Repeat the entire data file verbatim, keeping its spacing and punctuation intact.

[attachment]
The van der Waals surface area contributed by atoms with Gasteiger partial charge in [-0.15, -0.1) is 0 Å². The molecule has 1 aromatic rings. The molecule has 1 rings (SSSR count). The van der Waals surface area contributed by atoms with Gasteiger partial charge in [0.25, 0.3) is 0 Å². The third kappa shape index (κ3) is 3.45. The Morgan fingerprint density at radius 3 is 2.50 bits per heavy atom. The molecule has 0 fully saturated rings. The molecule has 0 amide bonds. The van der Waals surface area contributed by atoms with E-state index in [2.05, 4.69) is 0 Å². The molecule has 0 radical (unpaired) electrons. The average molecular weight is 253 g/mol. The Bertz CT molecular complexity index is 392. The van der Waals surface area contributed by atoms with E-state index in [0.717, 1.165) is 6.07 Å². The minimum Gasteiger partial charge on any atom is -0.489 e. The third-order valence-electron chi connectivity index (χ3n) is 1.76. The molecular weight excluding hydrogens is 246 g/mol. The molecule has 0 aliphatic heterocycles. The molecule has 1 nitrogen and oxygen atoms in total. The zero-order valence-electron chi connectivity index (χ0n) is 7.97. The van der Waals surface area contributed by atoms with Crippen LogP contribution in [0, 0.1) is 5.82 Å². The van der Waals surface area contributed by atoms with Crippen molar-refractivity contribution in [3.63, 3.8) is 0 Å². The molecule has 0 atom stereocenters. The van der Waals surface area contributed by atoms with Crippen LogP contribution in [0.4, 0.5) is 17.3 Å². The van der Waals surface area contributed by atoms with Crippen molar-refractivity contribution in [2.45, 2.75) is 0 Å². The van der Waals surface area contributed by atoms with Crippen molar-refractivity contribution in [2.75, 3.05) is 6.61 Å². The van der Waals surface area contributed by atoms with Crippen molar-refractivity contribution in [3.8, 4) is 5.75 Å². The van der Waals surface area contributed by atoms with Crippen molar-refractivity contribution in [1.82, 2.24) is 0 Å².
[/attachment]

The van der Waals surface area contributed by atoms with Gasteiger partial charge in [-0.15, -0.1) is 0 Å². The molecule has 1 aromatic rings. The molecule has 1 rings (SSSR count). The van der Waals surface area contributed by atoms with Gasteiger partial charge in [0.25, 0.3) is 0 Å². The third kappa shape index (κ3) is 3.45. The Morgan fingerprint density at radius 3 is 2.50 bits per heavy atom. The molecule has 0 fully saturated rings. The molecule has 0 amide bonds. The van der Waals surface area contributed by atoms with E-state index in [2.05, 4.69) is 0 Å². The molecule has 0 radical (unpaired) electrons. The average molecular weight is 253 g/mol. The Bertz CT molecular complexity index is 392. The van der Waals surface area contributed by atoms with E-state index in [0.717, 1.165) is 6.07 Å². The minimum Gasteiger partial charge on any atom is -0.489 e. The third-order valence-electron chi connectivity index (χ3n) is 1.76. The molecular weight excluding hydrogens is 246 g/mol. The molecule has 0 aliphatic heterocycles. The molecule has 1 nitrogen and oxygen atoms in total. The zero-order valence-electron chi connectivity index (χ0n) is 7.97. The van der Waals surface area contributed by atoms with Crippen LogP contribution in [0, 0.1) is 5.82 Å². The van der Waals surface area contributed by atoms with Crippen molar-refractivity contribution in [3.63, 3.8) is 0 Å². The molecule has 0 atom stereocenters. The van der Waals surface area contributed by atoms with Crippen LogP contribution in [0.4, 0.5) is 17.3 Å². The van der Waals surface area contributed by atoms with Crippen molar-refractivity contribution in [2.45, 2.75) is 0 Å². The van der Waals surface area contributed by atoms with Crippen molar-refractivity contribution in [2.75, 3.05) is 6.61 Å². The van der Waals surface area contributed by atoms with Crippen molar-refractivity contribution in [3.8, 4) is 5.75 Å². The van der Waals surface area contributed by atoms with Crippen molar-refractivity contribution in [1.82, 2.24) is 0 Å².